One big advantage of an email client is that it allows you to download, store, save and manage your emails "locally" (on your computer), rather than in the cloud (on the webmail company's servers). It also allows you to collect emails from many different accounts and different protocols in one place. And, depending on the particular program, there are many robust ways to backup one's data. For example, I use Thunderbird to access & manage messages from multiple ISP, webmail (gmail) and exchange accounts in one program, and I use (among other strategies), a utility called MozBackup to back up the data. (I also use another utility, called Mailwasher Pro, to further manage my accounts & to filter for spam.)

One disadvantage of using an email client (mostly if using POP protocol), is that, once downloaded locally (e.g. to your desktop computer), the messages are no longer available to be accessed from other devices (e.g. from your laptop or smartphone). It really depends on how you use emails as to whether that is or is not a down-side.

In any event, it might be worth researching to see if that is something that meets your needs, if "backing up" your data directly in Yahoo! mail is not an option.

Cheers,
My System SpecsSystem Spec
22 Jun 2015   #9
AnneBurns

Windows 7 Home Premium
 
 

Quote   Quote: Originally Posted by MoxieMomma View Post
Hi: Me in bold and Italics

Well, as it seems that you only use yahoo! mail as webmail, then we'll likely need to wait for someone more familiar with it to weigh in about your idea of copying data into a new account as a means of "backing it up". I'm not sure it's possible and feasible.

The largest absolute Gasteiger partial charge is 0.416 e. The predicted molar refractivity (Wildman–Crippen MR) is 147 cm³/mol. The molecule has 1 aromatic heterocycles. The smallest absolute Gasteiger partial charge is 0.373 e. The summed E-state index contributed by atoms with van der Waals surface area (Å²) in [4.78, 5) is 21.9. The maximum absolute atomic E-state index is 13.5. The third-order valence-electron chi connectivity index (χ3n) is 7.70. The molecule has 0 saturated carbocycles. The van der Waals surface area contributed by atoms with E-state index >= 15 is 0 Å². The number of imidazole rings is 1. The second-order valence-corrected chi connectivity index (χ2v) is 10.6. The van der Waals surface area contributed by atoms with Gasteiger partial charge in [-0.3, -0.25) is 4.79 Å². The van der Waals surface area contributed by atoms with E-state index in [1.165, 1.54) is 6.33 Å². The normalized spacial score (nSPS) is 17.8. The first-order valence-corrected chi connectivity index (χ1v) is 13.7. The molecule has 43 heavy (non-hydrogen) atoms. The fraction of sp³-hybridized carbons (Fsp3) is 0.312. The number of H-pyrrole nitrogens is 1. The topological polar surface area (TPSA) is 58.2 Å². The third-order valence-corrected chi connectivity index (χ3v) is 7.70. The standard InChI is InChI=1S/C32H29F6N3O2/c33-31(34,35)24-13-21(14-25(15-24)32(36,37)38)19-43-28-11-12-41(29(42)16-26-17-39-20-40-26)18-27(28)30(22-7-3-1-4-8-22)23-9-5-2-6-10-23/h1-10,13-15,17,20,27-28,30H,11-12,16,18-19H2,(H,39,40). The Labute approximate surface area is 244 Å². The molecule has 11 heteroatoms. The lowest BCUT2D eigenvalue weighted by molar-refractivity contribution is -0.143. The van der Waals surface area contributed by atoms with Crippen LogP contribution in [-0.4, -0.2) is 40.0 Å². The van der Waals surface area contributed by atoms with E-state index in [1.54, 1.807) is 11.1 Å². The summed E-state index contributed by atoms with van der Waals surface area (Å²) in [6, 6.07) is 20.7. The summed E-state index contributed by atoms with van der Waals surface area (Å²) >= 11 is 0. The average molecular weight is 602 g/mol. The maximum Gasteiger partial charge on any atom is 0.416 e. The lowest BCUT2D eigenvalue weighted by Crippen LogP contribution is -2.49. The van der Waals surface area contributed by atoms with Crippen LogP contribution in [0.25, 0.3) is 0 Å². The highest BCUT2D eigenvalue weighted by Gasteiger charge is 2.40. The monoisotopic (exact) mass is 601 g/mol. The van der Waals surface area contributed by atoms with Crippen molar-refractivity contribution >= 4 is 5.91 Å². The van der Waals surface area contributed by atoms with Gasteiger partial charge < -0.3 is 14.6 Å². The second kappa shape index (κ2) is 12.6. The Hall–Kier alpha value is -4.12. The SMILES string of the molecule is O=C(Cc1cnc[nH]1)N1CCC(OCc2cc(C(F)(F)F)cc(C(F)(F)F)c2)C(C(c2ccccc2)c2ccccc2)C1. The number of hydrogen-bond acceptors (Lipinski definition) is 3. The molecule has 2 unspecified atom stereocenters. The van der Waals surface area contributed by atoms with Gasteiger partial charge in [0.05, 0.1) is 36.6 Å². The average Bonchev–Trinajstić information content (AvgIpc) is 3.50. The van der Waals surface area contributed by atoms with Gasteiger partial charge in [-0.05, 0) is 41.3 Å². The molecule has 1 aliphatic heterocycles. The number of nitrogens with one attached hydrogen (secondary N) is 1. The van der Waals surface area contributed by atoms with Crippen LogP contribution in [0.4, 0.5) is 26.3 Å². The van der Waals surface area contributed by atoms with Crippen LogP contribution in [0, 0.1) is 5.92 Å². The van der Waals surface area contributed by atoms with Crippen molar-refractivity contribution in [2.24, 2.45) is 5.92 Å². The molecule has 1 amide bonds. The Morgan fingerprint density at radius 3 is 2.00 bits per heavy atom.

(Sorry, but I haven't used yahoo! mail in ~100 years.)
Yes, Yahoo is my main mail service provider. Deciding if backup is possible or feasible is what this thread is all about.
There are other strategies, including installing a local email client on your computer.
There are many options, most of which are free or are included in productivity suites.
I am not familiar with Apache Open Office, but I do not think it includes an email client equivalent to MS Outlook. So you would probably need a standalone email program.

One big advantage of an email client is that it allows you to download, store, save and manage your emails "locally" (on your computer), rather than in the cloud (on the webmail company's servers). It also allows you to collect emails from many different accounts and different protocols in one place. And, depending on the particular program, there are many robust ways to backup one's data. For example, I use Thunderbird to access & manage messages from multiple ISP, webmail (gmail) and exchange accounts in one program, and I use (among other strategies), a utility called MozBackup to back up the data. (I also use another utility, called Mailwasher Pro, to further manage my accounts & to filter for spam.)
Right. How do I determine which email client service will work best for me?